“An intriguing premise with a clear message about the transformative power of perspective.”
As a baby, Luci is surrounded by supportive, loving voices who praise her with the familiar Spanish phrase, “¡Qué linda!” They are so enraptured in their love for her that they don’t realize a remarkable aspect about her—in their world of black and white hues, Luci doesn’t cast a shadow. But as she grows, Luci becomes aware of her lack of a shadow, and she knows that others notice, too. Indeed, they don’t merely notice, but they stare, so she learns “to walk always in other people’s shadows.” But one day at school, she summons the courage and chooses to step into the sunlight. Though she’s met by derisive laughs and scorn from classmates, her courage helps her gain a new perspective—shadows merely keep people tethered to the ground—and she soars into a colorful sky. Delacre’s story is rich with meaning, and in the story’s closing lines, she makes sure readers understand what it is: “I can change how I look at things . . . and you can too.” Delacre skillfully uses the mostly gray-scale illustrations to create both vague discomfort about strangers and open hostility toward Luci, while also setting the stage for Luci’s impactful entry into a world of vibrant color when she gains her new perspective.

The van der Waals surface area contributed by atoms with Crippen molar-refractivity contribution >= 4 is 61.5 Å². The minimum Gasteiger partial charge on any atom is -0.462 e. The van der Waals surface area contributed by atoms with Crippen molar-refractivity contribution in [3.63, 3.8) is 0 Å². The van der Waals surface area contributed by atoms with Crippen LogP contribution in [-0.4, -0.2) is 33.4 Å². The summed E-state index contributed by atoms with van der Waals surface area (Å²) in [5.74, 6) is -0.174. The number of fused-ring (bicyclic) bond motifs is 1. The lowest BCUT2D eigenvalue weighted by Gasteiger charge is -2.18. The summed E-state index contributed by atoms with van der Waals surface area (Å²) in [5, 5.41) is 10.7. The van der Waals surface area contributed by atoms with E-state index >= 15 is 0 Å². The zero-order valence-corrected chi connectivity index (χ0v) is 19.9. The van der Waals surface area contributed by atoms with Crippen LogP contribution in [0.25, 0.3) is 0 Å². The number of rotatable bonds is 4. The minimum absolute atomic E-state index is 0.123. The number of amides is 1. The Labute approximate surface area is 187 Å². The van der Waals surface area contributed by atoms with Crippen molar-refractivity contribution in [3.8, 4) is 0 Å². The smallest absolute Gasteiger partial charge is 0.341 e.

From the New York Times bestselling illustrator of Turning Pages by Supreme Court Justice Sonia Sotomayor comes an emotionally resonant picture book about learning that what sets you apart is often what makes you great.
Luci was born without a shadow. Mama says no one notices. But Luci does. And sometimes others do too. Sometimes they stare, sometimes they tease Luci, and sometimes they make her cry. But when Luci learns to look at what makes her different as a strength, she realizes she has more power than she ever thought. And that her differences can even be a superpower.
From three-time Pura Belpré Award honoree Lulu Delacre comes a heartfelt and uplifting story with a timeless message: what sets you apart is often what makes you great.
I like the central message of the book—embrace what makes you different and be confident knowing that you are wonderful—but the story itself (and especially the illustrations) didn’t do much for me.
Lulu Delacre (www.luludelacre.com) has been writing and illustrating children’s books since 1980. Born and raised in Puerto Rico to Argentinean parents, Delacre is a three-time Pura Belpré Award honoree. Her thirty-eight titles include <i>Arroz con Leche: Popular Songs and Rhymes from Latin America</i>; <i>Us, in Progress: Short Stories About Young Latinos</i>; and <i>¡Olinguito, de la A a la Z! Descubriendo el bosque nublado/Olinguito, from A to Z! Unveiling the Cloud Forest</i>.<i> </i>Delacre has lectured internationally, served as a juror for the National Book Awards, and exhibited her work at The Eric Carle Museum of Picture Book Art, among other venues.